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Key Components for Pneumatically Conveying Difficult Powders

Fine-tuned flow promotion devices, suitable filters and filter placement, vacuum receiver design ensure peak system performance.

When it comes to pneumatically conveying difficult powders, the difficulty does not lie with conveying materials through the material line. Typically, once material is entrained in the line it is fluidized and moves freely. Occasionally there are problems in the tube even with free-flowing and difficult materials like Titanium Dioxide which build up in the line, with agitator devices easily breaking these materials free. The primary challenge with conveying difficult powder is getting the material to feed at a constant rate into the material line from the pick-up point and then again getting powder to discharge from the material receiver.  For materials with poor flow properties, extra attention is focused on specially devised flow promotion devices, suitable filters and filter placement, and vacuum receiver design. 

Feed Devices
The pick-up point is where material feeds into the tubing network that leads to the vacuum receiver. This could be a bulk bag unloader, bag dump station, or wand. With difficult powders like Zinc Oxide and Iron Oxide which have very poor flow properties, specially designed flow promotion feed devices regulate flow. These devices are most often a vibratory device or rotary screw discharger. In one application, Iron Oxide was transferred from 50 lb bags using a bag dump station to a mixer reactor. The flow properties of the material were very poor. To get product into the line, a specially devised live bin agitator, a hopper on rubber isolators with an oscillating vibrator that shakes the bin, facilitated material flow into a pickup adapter into the airflow stream.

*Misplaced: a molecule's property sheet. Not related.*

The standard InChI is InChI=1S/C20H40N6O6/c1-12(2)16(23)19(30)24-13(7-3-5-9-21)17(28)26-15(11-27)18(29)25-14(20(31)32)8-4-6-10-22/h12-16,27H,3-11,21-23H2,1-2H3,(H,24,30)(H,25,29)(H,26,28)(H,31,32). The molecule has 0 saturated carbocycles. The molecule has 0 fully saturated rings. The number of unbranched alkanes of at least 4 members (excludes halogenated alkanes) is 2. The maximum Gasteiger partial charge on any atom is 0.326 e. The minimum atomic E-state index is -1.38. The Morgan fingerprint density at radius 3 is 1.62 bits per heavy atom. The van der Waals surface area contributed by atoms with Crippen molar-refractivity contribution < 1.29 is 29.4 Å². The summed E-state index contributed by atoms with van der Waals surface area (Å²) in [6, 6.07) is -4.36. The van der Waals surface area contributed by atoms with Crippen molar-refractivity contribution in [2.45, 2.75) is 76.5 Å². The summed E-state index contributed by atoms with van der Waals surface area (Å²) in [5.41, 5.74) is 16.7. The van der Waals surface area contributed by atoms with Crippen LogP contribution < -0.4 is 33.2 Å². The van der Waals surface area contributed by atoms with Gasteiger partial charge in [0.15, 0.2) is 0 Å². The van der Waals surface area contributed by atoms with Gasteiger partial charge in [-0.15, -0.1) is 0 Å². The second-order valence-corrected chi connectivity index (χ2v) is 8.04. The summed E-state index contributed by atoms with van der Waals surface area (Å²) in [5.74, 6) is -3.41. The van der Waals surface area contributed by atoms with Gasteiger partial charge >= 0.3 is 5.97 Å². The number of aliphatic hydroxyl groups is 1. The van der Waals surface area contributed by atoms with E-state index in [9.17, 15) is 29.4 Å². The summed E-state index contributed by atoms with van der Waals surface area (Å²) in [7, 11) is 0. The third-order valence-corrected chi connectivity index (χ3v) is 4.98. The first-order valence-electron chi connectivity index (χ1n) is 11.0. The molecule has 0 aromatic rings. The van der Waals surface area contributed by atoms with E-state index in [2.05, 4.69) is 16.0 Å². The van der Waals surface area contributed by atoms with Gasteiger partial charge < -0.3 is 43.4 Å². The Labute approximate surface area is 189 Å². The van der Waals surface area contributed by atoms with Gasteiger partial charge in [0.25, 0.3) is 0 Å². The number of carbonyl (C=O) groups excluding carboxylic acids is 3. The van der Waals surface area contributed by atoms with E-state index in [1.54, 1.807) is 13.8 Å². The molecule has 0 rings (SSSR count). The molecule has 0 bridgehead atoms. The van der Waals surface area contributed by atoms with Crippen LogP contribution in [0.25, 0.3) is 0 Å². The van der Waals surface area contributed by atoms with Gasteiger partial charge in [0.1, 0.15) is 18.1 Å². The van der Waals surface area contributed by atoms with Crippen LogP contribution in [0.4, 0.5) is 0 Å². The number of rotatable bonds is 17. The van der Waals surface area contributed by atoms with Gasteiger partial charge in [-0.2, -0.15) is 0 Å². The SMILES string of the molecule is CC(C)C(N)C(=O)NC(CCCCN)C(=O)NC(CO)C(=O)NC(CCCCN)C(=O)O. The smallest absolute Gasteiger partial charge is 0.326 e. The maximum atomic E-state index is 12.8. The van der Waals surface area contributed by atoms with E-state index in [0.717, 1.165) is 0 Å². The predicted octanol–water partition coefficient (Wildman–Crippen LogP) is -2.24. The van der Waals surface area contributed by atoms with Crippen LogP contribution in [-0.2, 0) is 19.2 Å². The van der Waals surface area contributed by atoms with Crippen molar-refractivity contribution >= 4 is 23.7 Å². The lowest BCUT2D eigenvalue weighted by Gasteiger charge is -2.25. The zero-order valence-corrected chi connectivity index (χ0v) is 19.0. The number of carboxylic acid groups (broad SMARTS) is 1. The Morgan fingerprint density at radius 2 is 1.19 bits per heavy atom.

The material of the filter, the number of filters, placement, and cleaning cycle is extremely important for difficult materials. At the top of the material receiver housing, filters separate the product from the clean air traveling back to the vacuum producer.  With ultra-fine powders, filters can clog and choke the entire conveying process. In one application the task was to recover residual Carbon Black, an ultra-fine powder, out of the bottom of rail cars and discharge it into super sacks. During the discharge cycle only 2-3 lbs would drop into the super sacks. After testing flow promotion with vibration, it was discovered that the material was getting hung up between the filter socks even with the automatic pulse filter cleaning. The solution was to supply a new filter plate with fewer filters but with the same filter area. For applications with low headroom, such as direct charge blender loading, vacuum receivers without filters are available with filters placed further down the line. 

Receiver Design
Angular surfaces provide areas where difficult materials can bridge or hang up. Supplying a straight-walled vacuum receiver eliminates sloped surfaces allowing positive discharge without requiring auxiliary vibration or agitation. The straight-wall configuration terminates in an automatic discharge valve the same size as the tube, permitting rapid passage of even the most difficult to handle non-free flowing material. Peak performance comes from fine-tuning and knowing which components will move the material most gently, reducing wear and degradation. All equipment must complement each other. Vacuum receivers must be able to handle the airflow provided by the vacuum source and balancing the air-to-cloth ratio of filters must occur, so filters don’t shred or blind. 

Whether the application requires customized components or more economical plug-and-play solutions, pneumatic conveying solves safety hazards, production slowdowns, and material loss while moving product gently and quickly from point to point with nothing in the way to impede the efficiency of movement. 

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